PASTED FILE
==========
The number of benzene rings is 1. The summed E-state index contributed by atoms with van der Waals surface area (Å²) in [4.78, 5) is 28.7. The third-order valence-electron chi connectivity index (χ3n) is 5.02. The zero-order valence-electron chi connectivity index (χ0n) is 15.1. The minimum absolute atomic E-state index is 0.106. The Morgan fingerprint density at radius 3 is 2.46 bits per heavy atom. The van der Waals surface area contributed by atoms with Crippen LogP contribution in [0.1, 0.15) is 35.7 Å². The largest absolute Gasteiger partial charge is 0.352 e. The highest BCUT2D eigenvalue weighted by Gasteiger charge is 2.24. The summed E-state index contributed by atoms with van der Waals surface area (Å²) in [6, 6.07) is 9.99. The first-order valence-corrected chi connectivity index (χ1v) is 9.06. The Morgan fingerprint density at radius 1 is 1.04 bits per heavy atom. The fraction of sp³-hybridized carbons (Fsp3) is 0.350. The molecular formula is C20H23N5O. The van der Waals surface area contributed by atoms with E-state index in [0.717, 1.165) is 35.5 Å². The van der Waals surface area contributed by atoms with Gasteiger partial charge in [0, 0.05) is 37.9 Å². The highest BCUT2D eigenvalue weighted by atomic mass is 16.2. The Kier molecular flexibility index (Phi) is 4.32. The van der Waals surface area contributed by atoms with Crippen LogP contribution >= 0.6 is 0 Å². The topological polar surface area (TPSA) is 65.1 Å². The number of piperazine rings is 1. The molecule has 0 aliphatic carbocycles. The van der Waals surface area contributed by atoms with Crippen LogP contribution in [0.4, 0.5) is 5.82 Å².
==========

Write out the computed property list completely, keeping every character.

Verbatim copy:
The number of benzene rings is 1. The summed E-state index contributed by atoms with van der Waals surface area (Å²) in [4.78, 5) is 28.7. The third-order valence-electron chi connectivity index (χ3n) is 5.02. The zero-order valence-electron chi connectivity index (χ0n) is 15.1. The minimum absolute atomic E-state index is 0.106. The Morgan fingerprint density at radius 3 is 2.46 bits per heavy atom. The van der Waals surface area contributed by atoms with Crippen LogP contribution in [0.1, 0.15) is 35.7 Å². The largest absolute Gasteiger partial charge is 0.352 e. The highest BCUT2D eigenvalue weighted by Gasteiger charge is 2.24. The summed E-state index contributed by atoms with van der Waals surface area (Å²) in [6, 6.07) is 9.99. The first-order valence-corrected chi connectivity index (χ1v) is 9.06. The Morgan fingerprint density at radius 1 is 1.04 bits per heavy atom. The fraction of sp³-hybridized carbons (Fsp3) is 0.350. The molecular formula is C20H23N5O. The van der Waals surface area contributed by atoms with E-state index in [0.717, 1.165) is 35.5 Å². The van der Waals surface area contributed by atoms with Gasteiger partial charge in [0, 0.05) is 37.9 Å². The highest BCUT2D eigenvalue weighted by atomic mass is 16.2. The Kier molecular flexibility index (Phi) is 4.32. The van der Waals surface area contributed by atoms with Crippen LogP contribution >= 0.6 is 0 Å². The topological polar surface area (TPSA) is 65.1 Å². The number of piperazine rings is 1. The molecule has 0 aliphatic carbocycles. The van der Waals surface area contributed by atoms with Crippen LogP contribution in [0.4, 0.5) is 5.82 Å².